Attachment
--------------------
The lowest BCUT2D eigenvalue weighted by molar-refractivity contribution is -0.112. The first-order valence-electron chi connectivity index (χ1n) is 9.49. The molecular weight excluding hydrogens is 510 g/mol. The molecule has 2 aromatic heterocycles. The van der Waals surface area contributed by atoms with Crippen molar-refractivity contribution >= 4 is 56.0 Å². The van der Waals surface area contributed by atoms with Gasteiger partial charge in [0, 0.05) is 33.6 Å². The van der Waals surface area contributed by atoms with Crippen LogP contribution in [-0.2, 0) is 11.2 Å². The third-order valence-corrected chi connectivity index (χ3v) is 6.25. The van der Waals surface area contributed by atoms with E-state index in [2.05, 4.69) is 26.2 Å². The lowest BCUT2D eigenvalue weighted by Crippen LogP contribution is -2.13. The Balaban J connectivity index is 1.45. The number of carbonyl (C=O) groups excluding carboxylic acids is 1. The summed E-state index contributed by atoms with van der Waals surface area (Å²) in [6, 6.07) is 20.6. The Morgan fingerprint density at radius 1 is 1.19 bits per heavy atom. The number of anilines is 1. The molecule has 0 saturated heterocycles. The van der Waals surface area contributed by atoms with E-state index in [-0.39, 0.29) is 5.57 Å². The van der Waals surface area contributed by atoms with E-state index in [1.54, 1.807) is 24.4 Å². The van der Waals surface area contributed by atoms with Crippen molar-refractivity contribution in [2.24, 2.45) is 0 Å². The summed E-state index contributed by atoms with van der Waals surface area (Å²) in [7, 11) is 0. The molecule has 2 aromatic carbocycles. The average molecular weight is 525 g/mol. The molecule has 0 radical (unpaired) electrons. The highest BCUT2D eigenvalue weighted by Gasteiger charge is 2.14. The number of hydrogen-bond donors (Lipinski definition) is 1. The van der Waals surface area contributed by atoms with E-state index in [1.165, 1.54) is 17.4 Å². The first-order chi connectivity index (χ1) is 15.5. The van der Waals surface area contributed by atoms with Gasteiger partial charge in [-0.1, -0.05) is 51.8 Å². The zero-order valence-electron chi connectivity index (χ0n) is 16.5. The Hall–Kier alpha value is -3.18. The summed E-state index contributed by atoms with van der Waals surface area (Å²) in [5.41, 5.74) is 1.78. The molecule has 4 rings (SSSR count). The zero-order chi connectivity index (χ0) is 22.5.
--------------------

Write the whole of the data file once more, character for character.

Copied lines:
The lowest BCUT2D eigenvalue weighted by molar-refractivity contribution is -0.112. The first-order valence-electron chi connectivity index (χ1n) is 9.49. The molecular weight excluding hydrogens is 510 g/mol. The molecule has 2 aromatic heterocycles. The van der Waals surface area contributed by atoms with Crippen molar-refractivity contribution >= 4 is 56.0 Å². The van der Waals surface area contributed by atoms with Gasteiger partial charge in [0, 0.05) is 33.6 Å². The van der Waals surface area contributed by atoms with Crippen LogP contribution in [-0.2, 0) is 11.2 Å². The third-order valence-corrected chi connectivity index (χ3v) is 6.25. The van der Waals surface area contributed by atoms with E-state index in [2.05, 4.69) is 26.2 Å². The lowest BCUT2D eigenvalue weighted by Crippen LogP contribution is -2.13. The Balaban J connectivity index is 1.45. The number of carbonyl (C=O) groups excluding carboxylic acids is 1. The summed E-state index contributed by atoms with van der Waals surface area (Å²) in [6, 6.07) is 20.6. The Morgan fingerprint density at radius 1 is 1.19 bits per heavy atom. The number of anilines is 1. The molecule has 0 saturated heterocycles. The van der Waals surface area contributed by atoms with E-state index in [-0.39, 0.29) is 5.57 Å². The van der Waals surface area contributed by atoms with E-state index in [1.54, 1.807) is 24.4 Å². The van der Waals surface area contributed by atoms with Crippen molar-refractivity contribution in [2.24, 2.45) is 0 Å². The summed E-state index contributed by atoms with van der Waals surface area (Å²) in [7, 11) is 0. The molecule has 2 aromatic carbocycles. The average molecular weight is 525 g/mol. The molecule has 0 radical (unpaired) electrons. The highest BCUT2D eigenvalue weighted by Gasteiger charge is 2.14. The number of hydrogen-bond donors (Lipinski definition) is 1. The van der Waals surface area contributed by atoms with E-state index in [1.165, 1.54) is 17.4 Å². The first-order chi connectivity index (χ1) is 15.5. The van der Waals surface area contributed by atoms with Gasteiger partial charge in [-0.1, -0.05) is 51.8 Å². The zero-order valence-electron chi connectivity index (χ0n) is 16.5. The Hall–Kier alpha value is -3.18. The summed E-state index contributed by atoms with van der Waals surface area (Å²) in [5.41, 5.74) is 1.78. The molecule has 4 rings (SSSR count). The zero-order chi connectivity index (χ0) is 22.5.